But the dash from cash is just one of the big consumer trends at work right now. The pandemic is profoundly re-shaping the way we spend.
The disruptions to daily life have forced us all to do things differently and that has affected our consumption patterns.
Millions have used alternative stores, products and brands for the first time. Retail industry insiders call it a massive “loyalty shock”.
A recent survey by the McKinsey consultancy found a majority of Australians have tried “new shopping behaviours” since the onset of the pandemic and most intend to continue with them.
Fresh habits tend to stick once they’ve been consistent for a few months. So, as the crisis drags on, our new spending behaviours will become entrenched.
We’ll keep going to different stores, buying different products and using different purchasing channels long after the crisis abates.
Perhaps the most striking shift is our embrace of e-commerce.
Australia had been something of a laggard on this front – the prevalence of online shopping here has been lower than in many comparable places including the US and Europe.
But the restrictions that came with COVID-19 compelled a whole new group of Australians to get a login and make purchases online for the first time. Many who shopped online occasionally have become more frequent users.
“The increased use of online shopping, either through necessity or preference during the ‘stay at home’ period, seems likely to be a permanent shift,” said the RBA’s Michele Bullock.
Surveys show a clear increase in the use of online shopping and online services by older age groups which have been hardest to convert. Alternative payment methods, such as buy now pay later, also appear to have thrived during the pandemic.
“By some estimates we have vaulted ten years ahead in consumer and digital business penetration in less than three months,” said one McKinsey report.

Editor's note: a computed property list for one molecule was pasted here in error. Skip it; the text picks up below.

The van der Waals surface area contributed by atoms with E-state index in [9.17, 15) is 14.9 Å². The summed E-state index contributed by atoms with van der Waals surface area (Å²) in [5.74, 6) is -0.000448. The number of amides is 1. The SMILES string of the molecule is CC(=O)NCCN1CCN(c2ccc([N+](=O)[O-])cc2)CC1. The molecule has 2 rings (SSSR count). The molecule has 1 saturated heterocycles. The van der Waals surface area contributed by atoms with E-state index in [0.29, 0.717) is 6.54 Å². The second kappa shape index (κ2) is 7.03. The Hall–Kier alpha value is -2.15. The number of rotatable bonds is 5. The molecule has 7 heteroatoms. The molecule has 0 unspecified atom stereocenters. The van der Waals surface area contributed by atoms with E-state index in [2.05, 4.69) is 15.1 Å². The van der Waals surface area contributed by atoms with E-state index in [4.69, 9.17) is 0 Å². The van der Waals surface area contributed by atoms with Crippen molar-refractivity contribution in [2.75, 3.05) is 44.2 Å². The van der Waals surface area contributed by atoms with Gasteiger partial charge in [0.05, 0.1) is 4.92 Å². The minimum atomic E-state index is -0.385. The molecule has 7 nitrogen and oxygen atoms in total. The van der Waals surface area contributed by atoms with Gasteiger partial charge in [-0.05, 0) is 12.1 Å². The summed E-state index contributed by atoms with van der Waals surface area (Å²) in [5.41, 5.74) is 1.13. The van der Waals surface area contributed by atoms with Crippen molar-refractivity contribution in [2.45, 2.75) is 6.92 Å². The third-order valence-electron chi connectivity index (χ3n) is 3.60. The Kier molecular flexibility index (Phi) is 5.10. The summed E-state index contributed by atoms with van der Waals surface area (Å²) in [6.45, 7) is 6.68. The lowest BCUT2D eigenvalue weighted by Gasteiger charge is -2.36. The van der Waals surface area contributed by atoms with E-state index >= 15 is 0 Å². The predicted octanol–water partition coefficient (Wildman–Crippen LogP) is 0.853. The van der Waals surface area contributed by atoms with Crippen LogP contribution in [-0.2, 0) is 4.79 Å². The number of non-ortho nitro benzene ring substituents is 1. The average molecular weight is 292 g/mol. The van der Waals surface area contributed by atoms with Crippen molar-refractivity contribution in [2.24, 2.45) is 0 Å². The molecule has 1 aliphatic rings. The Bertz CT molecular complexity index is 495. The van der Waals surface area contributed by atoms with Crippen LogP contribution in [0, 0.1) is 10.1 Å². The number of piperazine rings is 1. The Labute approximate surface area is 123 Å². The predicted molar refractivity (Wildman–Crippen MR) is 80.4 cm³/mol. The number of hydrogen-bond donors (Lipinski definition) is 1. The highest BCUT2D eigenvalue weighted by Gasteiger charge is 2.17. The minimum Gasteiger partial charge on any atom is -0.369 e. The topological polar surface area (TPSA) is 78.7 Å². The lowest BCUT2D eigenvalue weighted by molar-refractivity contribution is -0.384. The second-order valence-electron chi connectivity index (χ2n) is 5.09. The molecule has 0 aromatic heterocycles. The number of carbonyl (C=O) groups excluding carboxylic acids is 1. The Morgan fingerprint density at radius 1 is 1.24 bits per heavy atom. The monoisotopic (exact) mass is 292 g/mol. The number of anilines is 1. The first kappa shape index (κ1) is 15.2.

The sharp increase in online shopping has triggered a boom in delivery services.
The standout example is food delivery via mobile phone apps.
A spending tracker developed by analytics firm AlphaBeta, a part of Accenture, and credit bureau illion, showed national spending on food delivery in the week of August 2-9 was 342 per cent higher than the weekly norm before the pandemic.
It’s likely some of the curbside pickup and drive-through services which have flourished during the pandemic will also be more prevalent in future.
But the shift to e-commerce runs much deeper than simply purchasing things online.
The pandemic has nudged us towards more digitally driven lifestyles.
This includes everything from “tap and go” payments at the local cafe to attending medical appointments via a laptop.
Our digital consumption is higher than ever and a lot of it is done sitting on the couch. The AlphaBeta-illion spending tracker shows demand for subscription television, apps, games and music has been especially strong during the pandemic.
There’s also been a well-publicised spike in online gambling – it was 95 per cent higher than the pre-pandemic-norm during the week of August 3-9, the spending tracker shows.
COVID-19 restrictions have forced us to try out new forms of digital interaction like online gatherings with family and friends, telemedicine and streamed gym classes. A recent poll found a majority of consumers who have done fitness activity online during the pandemic intended to use the service longer-term.
“There’s been a shift towards a more digital life in all its aspects,” says AlphaBeta director Andrew Charlton.
Much consumer behaviour disrupted by COVID-19 will drift back towards the pre-pandemic norm once health risks decline.
But the many changes that do persist will accelerate structural changes already at work in the broader economy, and potentially create new ones.
A substantial, lasting increase in the share of shopping conducted online, for instance, will affect the retail sector, one of Australia’s biggest employers. The need for in-store workers may decline while demand for logistics and delivery staff increases.
New online purchasing habits might reduce the overall number of visits to shopping centres meaning smaller, and possibly fewer, bricks and mortar retail spaces are required.
The pandemic-induced changes to our spending habits will cause lasting disruption.
Matt Wade is a senior economics writer at The Sydney Morning Herald.